+++ “Giovani Talenti” su Financial Times +++

In Fuga dei giovani on 18 gennaio 2012 at 09:00

Partendo dal documentario “Italy Love it or Leave it” (di Gustav Hofer e Luca Ragazzi), il giornalista del Financial Times Guy Dinmore fa il punto sulla fuga dei talenti in Italia. “C’è una finestra di opportunità“, dopo il cambio di Governo e l’arrivo di un esecutivo tecnico, si afferma nell’articolo. Che cita la trasmissione “Giovani Talenti“. Time for a change? Speriamo…

Buona lettura!




Italy sees ‘window’ to reverse brain drain

By Guy Dinmore in Rome

Paving the way: an award-winning film traces a gay couple’s journey as they consider a life abroad

Tired of the nepotism, corruption, social prejudice and lack of opportunities in their native Italy, Luca and Gustav, a gay couple in their 30s, consider joining their many friends in seeking a better life abroad.

In the road-movie documentary Italy – Love It or Leave It , recently released in Rome – and the winner of the Best Film award at the Milan Film Festival – the two men set off from the capital in their old Fiat 500 on a six-month grand tour to see if they can fall in love with their own country again.

The film was made in the dying months of Silvio Berlusconi’s slowly imploding government. Now, however, there is a sense that perhaps something is starting to change after years in which hordes of talented young Italians gave up hope and left.

Italy produces proportionally fewer graduates than its European peers, and yet surveys indicate its exodus ratio is significantly higher. Few reliable statistics exist, although Confimprese Italia, a business association, estimates that 120,000 young Italians went abroad in 2008-09, of whom 70 per cent were graduates.

Since then the economic backdrop has worsened. Nearly one in three 15- to 24-year-olds are jobless, the highest rate for at least seven years.

Sergio Nava, a journalist who tracks the brain drain from Italy in a weekly radio broadcast Flight of the Talented, is leading a campaign to reverse the trend. With the collapse of Mr Berlusconi’s coalition in November and its replacement by Mario Monti’s emergency team of technocrats, Mr Nava feels mildly optimistic, saying Italy has a “window of opportunity” to change for the better.

“Before, politicians looked like Martians and talked of things that didn’t make sense. Now the debate has shifted,” he says. “Finally the themes that young people have spoken about for years in leaving Italy are on the agenda. We need a new Italy, a new country with new ideas and best practices – liberalisation, investment in young people, new start-ups.”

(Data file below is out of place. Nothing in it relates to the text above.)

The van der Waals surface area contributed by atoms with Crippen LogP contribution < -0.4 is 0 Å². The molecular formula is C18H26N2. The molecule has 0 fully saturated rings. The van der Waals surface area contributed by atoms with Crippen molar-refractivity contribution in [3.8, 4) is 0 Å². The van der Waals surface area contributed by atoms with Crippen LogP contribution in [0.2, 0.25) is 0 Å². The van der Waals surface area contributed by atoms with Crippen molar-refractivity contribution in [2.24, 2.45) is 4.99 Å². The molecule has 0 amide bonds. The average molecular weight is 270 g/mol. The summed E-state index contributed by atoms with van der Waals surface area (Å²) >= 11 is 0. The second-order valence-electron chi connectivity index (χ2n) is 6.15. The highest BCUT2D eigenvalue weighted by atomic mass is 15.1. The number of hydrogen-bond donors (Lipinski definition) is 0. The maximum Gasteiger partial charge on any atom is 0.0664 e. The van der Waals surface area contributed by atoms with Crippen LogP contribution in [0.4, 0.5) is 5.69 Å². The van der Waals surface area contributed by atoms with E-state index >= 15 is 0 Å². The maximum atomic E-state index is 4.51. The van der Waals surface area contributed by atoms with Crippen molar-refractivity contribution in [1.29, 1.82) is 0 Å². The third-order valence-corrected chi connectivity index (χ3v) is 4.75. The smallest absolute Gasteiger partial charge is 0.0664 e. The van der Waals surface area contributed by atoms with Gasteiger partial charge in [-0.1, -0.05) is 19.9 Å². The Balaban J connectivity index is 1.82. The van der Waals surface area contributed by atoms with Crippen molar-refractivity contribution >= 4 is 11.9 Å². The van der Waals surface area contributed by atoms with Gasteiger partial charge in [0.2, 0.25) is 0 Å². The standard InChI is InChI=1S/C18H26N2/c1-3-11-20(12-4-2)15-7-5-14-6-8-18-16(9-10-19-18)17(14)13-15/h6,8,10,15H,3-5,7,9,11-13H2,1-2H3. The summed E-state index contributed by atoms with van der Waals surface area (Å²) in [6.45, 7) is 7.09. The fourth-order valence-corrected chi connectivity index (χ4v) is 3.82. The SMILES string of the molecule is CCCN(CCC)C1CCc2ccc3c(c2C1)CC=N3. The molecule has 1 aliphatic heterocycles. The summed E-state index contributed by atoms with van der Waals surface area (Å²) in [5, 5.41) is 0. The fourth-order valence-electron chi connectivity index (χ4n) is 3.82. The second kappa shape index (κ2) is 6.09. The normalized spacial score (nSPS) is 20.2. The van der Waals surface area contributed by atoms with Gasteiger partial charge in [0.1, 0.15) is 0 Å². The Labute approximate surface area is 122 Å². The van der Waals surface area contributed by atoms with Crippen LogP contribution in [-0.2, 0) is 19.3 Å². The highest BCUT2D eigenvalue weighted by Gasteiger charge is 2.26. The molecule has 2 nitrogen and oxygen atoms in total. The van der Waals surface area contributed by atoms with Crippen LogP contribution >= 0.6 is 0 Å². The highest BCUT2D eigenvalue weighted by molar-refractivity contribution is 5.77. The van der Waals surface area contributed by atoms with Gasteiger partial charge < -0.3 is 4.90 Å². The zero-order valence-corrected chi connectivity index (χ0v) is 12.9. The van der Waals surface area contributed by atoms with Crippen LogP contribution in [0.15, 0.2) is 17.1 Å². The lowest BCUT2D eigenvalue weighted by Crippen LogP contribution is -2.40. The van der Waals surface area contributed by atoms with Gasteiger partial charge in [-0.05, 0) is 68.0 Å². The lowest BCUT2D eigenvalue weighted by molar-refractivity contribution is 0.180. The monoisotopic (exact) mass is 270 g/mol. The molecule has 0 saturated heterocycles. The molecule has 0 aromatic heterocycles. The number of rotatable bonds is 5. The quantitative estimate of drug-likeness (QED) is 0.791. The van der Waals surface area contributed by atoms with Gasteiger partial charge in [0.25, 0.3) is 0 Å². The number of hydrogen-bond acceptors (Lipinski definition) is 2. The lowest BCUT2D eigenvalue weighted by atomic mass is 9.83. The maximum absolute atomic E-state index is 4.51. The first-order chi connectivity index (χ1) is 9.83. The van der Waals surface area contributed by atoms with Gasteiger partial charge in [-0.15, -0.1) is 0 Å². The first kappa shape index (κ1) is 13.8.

Mr Nava calls Italy a “country of privileges” jealously protected by corporations and vested interest groups. The system of raccomandazione – where people get jobs through personal contacts rather than on merit – lies at the heart of the problem. A recent survey sponsored by the ministry of labour showed the recession is entrenching the system, with 61 per cent of companies relying on personal introductions for recruitment, up from 50 per cent a year earlier.


Sara Perria, a 30-year-old journalist who moved to London, says opportunities are scant in Italy. “All in all, the sensation is that the experience, languages, the moving around, this makes things harder not easier to go back,” she says.

At the end of their odyssey, co-directors Gustav Hofer and Luca Ragazzi are filmed unpacking boxes in a new home. The camera pans to a window looking on to Rome’s Altar of the Motherland, the grand monument to national unity – the couple has decided to stay.

Mr Nava, the radio host, likes the movie, despite its sentimental conclusion. Maybe it reflects a reality that Italy is starting to turn a corner. However, he adds: “I am not so sure.”



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